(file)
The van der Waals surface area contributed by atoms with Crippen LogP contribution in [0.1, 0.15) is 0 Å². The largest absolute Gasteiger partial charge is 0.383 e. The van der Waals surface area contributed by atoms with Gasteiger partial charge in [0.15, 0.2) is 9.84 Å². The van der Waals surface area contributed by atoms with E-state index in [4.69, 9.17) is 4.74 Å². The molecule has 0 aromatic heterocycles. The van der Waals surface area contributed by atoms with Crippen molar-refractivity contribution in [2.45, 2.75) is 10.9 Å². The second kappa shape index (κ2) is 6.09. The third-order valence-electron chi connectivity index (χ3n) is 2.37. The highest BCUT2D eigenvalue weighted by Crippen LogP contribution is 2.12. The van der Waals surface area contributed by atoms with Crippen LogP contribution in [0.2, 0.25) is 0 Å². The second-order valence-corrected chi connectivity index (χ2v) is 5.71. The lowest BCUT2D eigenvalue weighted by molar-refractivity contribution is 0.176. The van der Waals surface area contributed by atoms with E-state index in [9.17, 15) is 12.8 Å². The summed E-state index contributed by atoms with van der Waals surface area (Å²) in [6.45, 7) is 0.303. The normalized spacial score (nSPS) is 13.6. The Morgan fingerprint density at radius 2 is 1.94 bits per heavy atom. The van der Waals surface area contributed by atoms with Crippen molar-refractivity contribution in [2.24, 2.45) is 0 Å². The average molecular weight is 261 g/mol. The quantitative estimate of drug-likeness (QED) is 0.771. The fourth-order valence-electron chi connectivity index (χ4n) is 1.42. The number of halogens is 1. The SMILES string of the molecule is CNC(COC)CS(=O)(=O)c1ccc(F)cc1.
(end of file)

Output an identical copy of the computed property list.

The van der Waals surface area contributed by atoms with Crippen LogP contribution in [0.1, 0.15) is 0 Å². The largest absolute Gasteiger partial charge is 0.383 e. The van der Waals surface area contributed by atoms with Gasteiger partial charge in [0.15, 0.2) is 9.84 Å². The van der Waals surface area contributed by atoms with E-state index in [4.69, 9.17) is 4.74 Å². The molecule has 0 aromatic heterocycles. The van der Waals surface area contributed by atoms with Crippen molar-refractivity contribution in [2.45, 2.75) is 10.9 Å². The second kappa shape index (κ2) is 6.09. The third-order valence-electron chi connectivity index (χ3n) is 2.37. The highest BCUT2D eigenvalue weighted by Crippen LogP contribution is 2.12. The van der Waals surface area contributed by atoms with Crippen LogP contribution in [0.2, 0.25) is 0 Å². The second-order valence-corrected chi connectivity index (χ2v) is 5.71. The lowest BCUT2D eigenvalue weighted by molar-refractivity contribution is 0.176. The van der Waals surface area contributed by atoms with E-state index in [9.17, 15) is 12.8 Å². The summed E-state index contributed by atoms with van der Waals surface area (Å²) in [6.45, 7) is 0.303. The normalized spacial score (nSPS) is 13.6. The Morgan fingerprint density at radius 2 is 1.94 bits per heavy atom. The van der Waals surface area contributed by atoms with Crippen molar-refractivity contribution in [2.24, 2.45) is 0 Å². The average molecular weight is 261 g/mol. The quantitative estimate of drug-likeness (QED) is 0.771. The fourth-order valence-electron chi connectivity index (χ4n) is 1.42. The number of halogens is 1. The SMILES string of the molecule is CNC(COC)CS(=O)(=O)c1ccc(F)cc1.